For example, the demo version of “Busy” sounds more hip-hop than rock as it utilizes a certain beat with certain guitar riffs. He went head first into envisioning the song, going back and cleaning it up and improving on it. The hardest part of recording the song was being clear and concise and being as brief as possible, while the most enjoyable aspect was the promotional aspect. Thinda said that he especially liked sharing  the artwork on social channels, letting people and his followers know that he is raring to go after not releasing new music in nearly a decade. 

“Busy” captures not only a lot of what his perspective is on the world in its current state but also balancing a profession, family life and music career and being always on the go. For example, some lyrics include I stood by/And they trampled on/ I was let down again/ No more confrontation with anyone, no more.

“It’s a reflection of just life being so busy that you don’t have time to focus on yourself or concentrate on yourself or just that feeling of guilt and just not doing the best you can. When there’s just so much going on. Kind of that chaos,” said Thinda. “If you listen to it two or three times in a row, I promise you, you will find yourself unconsciously humming some part of it like it’s very catchy. And again being a psychologist I think I have an unfair advantage in terms of having some idea of what might be in your world versus others.

One thing Thinda hopes people take away from this sound is that it’s genuine as his attempts to get to the core emotion of the song  translates over well. 

“Like I said I’m not a singer per se but I know what I want to say and how I want it to sound. The emotion of it, the feeling I want people to walk away with some feeling of something, whether it’s anxiety or guilt or positive or negative emotions I need it to be emotional,” said Thinda. 

His onstage persona “Zundeep” was intentionally designed as an alter-ego expressing himself as wearing a turban, or pagri in Punjabi, in public which was a whole different experience. 

“These are faces you have never seen in rock music so I’m going to bring that face to rock music because it is part of my background, that’s what my forefathers look like, it’s what my grandfather’s look like so I’m going to bring that out,” said Thinda.

“I felt like it had to be culturally me and symbolically. I’m hoping that this opens up with mental health conversations, I’m hoping this opens up conversations about culture,” said Thinda. “And I feel like music will give me that platform whether it’s for the South Asian community or the community at large, here in Surrey it’s very obvious to me so I will.”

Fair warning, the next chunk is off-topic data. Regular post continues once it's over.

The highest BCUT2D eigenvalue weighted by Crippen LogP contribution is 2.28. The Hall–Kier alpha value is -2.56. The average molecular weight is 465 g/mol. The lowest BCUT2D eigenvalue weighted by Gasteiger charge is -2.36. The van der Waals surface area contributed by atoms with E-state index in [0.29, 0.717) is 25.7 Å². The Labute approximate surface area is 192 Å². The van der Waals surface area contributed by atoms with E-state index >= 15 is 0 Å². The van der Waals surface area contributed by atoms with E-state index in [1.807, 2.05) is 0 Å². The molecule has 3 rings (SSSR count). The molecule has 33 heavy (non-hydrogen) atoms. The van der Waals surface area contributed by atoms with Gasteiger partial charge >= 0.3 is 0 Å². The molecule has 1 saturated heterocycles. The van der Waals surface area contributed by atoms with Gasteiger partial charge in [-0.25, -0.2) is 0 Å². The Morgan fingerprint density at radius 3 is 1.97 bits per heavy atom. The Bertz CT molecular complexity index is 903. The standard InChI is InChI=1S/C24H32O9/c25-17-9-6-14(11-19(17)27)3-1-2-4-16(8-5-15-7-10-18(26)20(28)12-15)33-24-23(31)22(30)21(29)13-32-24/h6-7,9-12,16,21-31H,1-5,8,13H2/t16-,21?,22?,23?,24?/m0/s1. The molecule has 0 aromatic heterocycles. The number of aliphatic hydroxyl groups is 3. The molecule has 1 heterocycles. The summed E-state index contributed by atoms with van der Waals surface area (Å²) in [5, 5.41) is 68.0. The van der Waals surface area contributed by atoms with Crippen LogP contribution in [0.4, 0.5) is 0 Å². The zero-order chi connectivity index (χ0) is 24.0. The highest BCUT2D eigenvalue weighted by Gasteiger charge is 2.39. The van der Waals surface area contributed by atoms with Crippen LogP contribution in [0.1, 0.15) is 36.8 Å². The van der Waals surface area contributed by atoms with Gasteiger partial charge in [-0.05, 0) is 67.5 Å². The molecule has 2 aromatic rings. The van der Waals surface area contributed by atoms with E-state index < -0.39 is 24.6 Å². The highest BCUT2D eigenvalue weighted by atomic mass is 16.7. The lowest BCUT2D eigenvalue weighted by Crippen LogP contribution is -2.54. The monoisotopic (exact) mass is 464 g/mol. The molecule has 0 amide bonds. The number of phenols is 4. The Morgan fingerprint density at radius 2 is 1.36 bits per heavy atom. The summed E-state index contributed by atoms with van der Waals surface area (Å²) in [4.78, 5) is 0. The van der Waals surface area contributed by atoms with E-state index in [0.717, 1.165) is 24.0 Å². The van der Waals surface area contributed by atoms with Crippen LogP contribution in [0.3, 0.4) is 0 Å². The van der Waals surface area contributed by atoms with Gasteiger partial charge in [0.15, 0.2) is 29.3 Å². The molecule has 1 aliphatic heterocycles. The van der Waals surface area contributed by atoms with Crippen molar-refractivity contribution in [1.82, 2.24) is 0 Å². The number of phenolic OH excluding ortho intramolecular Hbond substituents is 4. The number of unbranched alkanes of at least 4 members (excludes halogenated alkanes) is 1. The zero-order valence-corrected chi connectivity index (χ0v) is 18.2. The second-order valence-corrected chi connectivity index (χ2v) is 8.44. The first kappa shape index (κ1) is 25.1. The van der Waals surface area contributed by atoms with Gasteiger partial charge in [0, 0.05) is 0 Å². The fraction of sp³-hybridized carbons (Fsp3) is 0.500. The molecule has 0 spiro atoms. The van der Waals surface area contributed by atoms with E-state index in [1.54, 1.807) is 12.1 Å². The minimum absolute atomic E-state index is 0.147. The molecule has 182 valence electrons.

Of course, this ties back to his advocacy of mental health awareness especially in the context of the South Asian community. 

“South Asian mental health is suffering. There’s not enough resources. I’ve got a lot of opinions and views that I think will be more easily shared as an artist than they would be actually as a psychologist,” said Thinda. 

As for what contributes to success as a musician the most Thinda said that practice is key. 

“I’ve always been writing, recording, doing something related to music as an outlet — that’s been my hobby in life. It goes down to practice, practice, practice.”

Thinda’s parting advice is to hustle and gain a sense of mastery by honing in on a skill that you are passionate about. And also, to help yourself first before you ask others for help and not to be afraid to leap before the net appears by jumping in and trying something new. 

As for future projects, Thinda hopes to release another song around Christmas and plans to continue dropping singles as an album is on hiatus at the moment. 

“Once I’ve got enough for an album, we will think about it, but right now I’m having a lot of fun treating each individual song as a project in itself,” said Thinda. 

If anything, singing and songwriting have been a great healthy outlet for him so he aims to release tracks every couple of months. He also hopes to raise awareness around mental health by launching on a social media platform such as TikTok and having a real talk mental health series airing for each episode.


If you want to learn more about rock musician Sundeep Thinda, you can check out his latest single on the Zundeep Music website or follow him on Instagram. They have also recently released another track “Automatic.” Be sure to show your support for this U of C alumnus.